Posts Tagged regret
When your parents die
the movie ends.
Now you’re not playing a part.
You can sit back in your chair,
the one with your name on it,
and watch the action played back.
See the part you played.
Sit uncomfortable beside others,
self-conscious as your playing is reviewed.
And the silence closes in about you
as you see your failings
and the quiet of those around falls away
into the distance,
and your life and the stuff that is you
comes into focus.
A real tearjerker is this.
Who wrote this script?
How could, who would, did I?
They were just people.
Life’s timeline compresses.
Your streaming curve cuts across theirs
And streams away to curve back.
You with your guns firing.
Your stupid guns.
We should have talked more.
Because now I don’t see you
By way of a mirror.
Now I can look straight at you.
And I have to hang my head
So what am I really?
Now I’m in the mirror.
You stayed for a while.
I felt you and I heard your thoughts.
Now it’s quieter.
But one day I may
Have to have that talk.
About how we all made mistakes.
Mine feel so much greater
And I wonder where I’ll sit
Between you and my sons.
Mild wind in blue sky with sun glinting
off snowy Cretan mountain peaks
and bird song amongst orange groves
ripe with fruit waiting to be picked,
reverberated to a double shotgun blast
as someone blew his brains out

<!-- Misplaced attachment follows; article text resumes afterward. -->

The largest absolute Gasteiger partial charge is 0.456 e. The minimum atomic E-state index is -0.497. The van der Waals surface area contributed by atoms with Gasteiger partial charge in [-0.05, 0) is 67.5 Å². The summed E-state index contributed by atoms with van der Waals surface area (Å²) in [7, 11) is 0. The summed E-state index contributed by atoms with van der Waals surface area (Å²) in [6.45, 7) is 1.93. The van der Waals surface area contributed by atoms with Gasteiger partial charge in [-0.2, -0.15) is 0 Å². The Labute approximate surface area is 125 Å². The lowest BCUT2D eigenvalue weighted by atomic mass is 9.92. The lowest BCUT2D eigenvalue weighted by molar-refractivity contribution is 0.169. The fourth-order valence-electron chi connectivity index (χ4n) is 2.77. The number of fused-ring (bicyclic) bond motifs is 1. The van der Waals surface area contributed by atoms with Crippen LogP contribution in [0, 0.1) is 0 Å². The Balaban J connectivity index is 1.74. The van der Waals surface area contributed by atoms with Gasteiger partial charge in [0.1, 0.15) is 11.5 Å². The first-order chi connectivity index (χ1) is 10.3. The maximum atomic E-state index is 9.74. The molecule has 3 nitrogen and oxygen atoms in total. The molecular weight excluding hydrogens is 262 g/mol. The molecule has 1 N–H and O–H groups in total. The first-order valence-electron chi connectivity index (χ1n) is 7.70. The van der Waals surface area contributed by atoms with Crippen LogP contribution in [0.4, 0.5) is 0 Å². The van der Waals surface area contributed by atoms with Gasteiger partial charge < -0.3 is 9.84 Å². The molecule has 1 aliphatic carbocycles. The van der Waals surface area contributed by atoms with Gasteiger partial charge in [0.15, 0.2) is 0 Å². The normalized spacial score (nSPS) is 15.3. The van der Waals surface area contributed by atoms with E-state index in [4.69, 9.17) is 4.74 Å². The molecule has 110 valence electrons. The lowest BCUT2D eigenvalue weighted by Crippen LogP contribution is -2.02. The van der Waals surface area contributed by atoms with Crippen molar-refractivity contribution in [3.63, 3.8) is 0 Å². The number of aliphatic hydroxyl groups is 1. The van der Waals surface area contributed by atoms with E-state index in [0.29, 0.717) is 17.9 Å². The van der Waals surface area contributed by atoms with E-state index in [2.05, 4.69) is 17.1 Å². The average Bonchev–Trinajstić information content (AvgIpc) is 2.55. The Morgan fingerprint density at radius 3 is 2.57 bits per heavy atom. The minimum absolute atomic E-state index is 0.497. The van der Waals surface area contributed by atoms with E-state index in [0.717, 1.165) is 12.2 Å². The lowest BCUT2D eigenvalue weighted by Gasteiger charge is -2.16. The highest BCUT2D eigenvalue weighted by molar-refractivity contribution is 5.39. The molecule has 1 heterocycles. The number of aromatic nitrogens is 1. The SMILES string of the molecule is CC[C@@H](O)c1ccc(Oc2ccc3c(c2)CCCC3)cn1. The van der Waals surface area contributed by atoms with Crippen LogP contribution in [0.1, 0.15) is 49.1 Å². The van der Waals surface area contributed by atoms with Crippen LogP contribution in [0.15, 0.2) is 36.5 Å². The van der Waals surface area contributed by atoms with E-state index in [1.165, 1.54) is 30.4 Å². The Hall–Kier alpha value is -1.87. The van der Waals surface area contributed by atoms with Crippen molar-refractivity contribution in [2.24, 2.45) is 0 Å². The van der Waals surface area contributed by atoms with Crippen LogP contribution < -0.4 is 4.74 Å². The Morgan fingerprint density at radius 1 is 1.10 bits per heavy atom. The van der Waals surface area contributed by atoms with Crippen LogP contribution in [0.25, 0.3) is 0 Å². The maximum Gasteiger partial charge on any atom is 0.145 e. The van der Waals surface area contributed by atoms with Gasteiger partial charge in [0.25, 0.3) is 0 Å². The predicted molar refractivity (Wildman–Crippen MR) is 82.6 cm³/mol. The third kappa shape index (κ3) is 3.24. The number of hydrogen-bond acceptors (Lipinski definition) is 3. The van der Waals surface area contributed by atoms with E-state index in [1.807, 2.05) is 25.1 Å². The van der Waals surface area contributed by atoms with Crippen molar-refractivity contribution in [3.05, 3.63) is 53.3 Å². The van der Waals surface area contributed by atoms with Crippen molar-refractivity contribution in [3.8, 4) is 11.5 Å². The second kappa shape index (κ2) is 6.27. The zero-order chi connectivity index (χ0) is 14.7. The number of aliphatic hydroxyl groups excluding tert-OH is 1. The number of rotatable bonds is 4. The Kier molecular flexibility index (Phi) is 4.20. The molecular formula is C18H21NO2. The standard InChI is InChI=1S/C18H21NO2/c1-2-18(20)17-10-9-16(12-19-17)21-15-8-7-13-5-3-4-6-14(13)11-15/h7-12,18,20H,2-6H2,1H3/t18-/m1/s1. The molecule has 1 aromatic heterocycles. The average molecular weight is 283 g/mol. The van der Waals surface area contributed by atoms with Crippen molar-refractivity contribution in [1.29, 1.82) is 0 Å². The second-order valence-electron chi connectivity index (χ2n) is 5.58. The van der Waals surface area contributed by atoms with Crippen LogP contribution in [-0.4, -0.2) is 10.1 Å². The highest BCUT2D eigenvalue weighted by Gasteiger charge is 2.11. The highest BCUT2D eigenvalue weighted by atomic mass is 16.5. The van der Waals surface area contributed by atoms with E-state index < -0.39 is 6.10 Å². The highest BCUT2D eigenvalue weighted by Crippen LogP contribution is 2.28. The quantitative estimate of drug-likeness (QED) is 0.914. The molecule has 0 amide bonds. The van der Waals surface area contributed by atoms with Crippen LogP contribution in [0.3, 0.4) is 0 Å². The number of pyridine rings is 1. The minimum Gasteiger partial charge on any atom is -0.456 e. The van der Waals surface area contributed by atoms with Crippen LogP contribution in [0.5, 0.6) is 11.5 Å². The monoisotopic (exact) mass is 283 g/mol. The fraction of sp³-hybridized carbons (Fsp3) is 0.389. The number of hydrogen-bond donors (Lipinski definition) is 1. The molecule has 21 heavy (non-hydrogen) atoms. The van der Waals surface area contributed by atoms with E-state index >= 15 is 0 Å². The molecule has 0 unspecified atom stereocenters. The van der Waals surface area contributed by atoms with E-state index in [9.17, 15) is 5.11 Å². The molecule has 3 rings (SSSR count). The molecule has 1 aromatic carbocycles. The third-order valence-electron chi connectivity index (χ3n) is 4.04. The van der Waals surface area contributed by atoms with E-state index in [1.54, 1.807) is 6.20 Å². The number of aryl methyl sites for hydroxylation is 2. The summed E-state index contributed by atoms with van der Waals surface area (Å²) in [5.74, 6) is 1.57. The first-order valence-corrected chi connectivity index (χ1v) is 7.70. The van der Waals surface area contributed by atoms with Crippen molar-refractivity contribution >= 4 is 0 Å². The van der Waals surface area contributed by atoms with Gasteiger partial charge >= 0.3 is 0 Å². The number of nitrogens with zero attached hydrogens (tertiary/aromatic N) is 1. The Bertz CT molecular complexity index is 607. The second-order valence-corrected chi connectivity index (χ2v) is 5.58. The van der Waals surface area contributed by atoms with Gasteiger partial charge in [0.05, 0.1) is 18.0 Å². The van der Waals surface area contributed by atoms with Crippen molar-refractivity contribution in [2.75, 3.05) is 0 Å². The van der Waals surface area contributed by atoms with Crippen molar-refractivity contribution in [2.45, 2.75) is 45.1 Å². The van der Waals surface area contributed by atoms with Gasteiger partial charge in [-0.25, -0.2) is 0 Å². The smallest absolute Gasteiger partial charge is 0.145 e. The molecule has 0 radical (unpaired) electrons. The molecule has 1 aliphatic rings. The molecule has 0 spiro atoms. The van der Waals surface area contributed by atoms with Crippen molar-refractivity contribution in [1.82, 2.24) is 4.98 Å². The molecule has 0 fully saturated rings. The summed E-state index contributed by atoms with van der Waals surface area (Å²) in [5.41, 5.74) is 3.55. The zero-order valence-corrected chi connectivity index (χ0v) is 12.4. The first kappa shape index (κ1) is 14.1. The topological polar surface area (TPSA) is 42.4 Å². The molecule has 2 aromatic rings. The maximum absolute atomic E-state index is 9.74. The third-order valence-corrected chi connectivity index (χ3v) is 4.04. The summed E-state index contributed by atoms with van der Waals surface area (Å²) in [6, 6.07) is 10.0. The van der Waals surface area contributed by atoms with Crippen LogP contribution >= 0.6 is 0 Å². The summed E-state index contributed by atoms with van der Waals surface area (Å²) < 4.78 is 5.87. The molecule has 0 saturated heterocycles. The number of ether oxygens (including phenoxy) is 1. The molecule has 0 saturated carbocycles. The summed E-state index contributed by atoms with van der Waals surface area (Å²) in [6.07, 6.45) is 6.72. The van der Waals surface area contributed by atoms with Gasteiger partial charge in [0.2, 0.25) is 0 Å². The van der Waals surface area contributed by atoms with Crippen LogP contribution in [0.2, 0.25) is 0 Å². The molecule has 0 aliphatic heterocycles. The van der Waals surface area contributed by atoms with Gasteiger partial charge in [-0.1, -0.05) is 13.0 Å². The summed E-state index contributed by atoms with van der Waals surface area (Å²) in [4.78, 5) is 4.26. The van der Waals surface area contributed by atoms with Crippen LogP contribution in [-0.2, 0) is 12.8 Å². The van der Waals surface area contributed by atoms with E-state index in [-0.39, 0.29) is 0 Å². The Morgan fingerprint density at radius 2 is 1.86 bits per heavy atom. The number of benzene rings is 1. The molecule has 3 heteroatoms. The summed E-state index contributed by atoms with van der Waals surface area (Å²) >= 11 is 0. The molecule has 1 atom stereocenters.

and spread them over the plaster
landscape that was his for too long.
As I wrote mellowed by birdsong,
righteously writing about what was wrong
with no cognisance of what went on
just below my balcony.
A moment came and passed.
And I learned about it from the news.
Written a long way away.
And now when I gaze down,
the birds still sing amongst the oranges.
And the dogs still bark.
The sad thing is that
the only people I’ve harmed
have been those I loved.
As he died and saw the world fade away,
he also saw his life spread out
like a two dimensional fan in front of him.
Then flames appeared and a charred black hole
spread out from the source into the delicate fan spread.
Each blade a part of his life,
crumbling to charred paper and blowing away on the wind.
And so he returned to his original state.
Now able to play a part in the way
he spent his life hoping he might.
Wiser now and on a universal stage
rather than a bit part in a sideshow.
But having learned to understand this.
There were four,
but then it fractured
And I curled and died
with shame and pain.
But they’ve risen from
and fly proud.
What part did I play though
as was my understood purpose?
That purpose that faded away
so I could only watch
And cast faintly heard praise.
they’ll live better lives.
All we can see of ourselves,
that tells our tale,
is our hands.
Smooth and then
suddenly not so.
This process of
the compression of one’s life
cannot be seen
by seeing yourself.
That would be to try
to describe your face
without a mirror.
But you can see
the hands that lie there
looking back at you,
and they tell no lies.
Wrinkled a little now,
they represent your life.
Its good and bad
and ultimately tired understanding.
Walking drunk down the passageway
past the sorry rooms
to gaze through the window
at the grey skies and
the blown crows
I have to ask why things worked out
Had I known that I needed to know
such certainty of ambition so soon,
perhaps I could have focused.
The crows know a secret
that the wind shares.
To follow one’s true nature,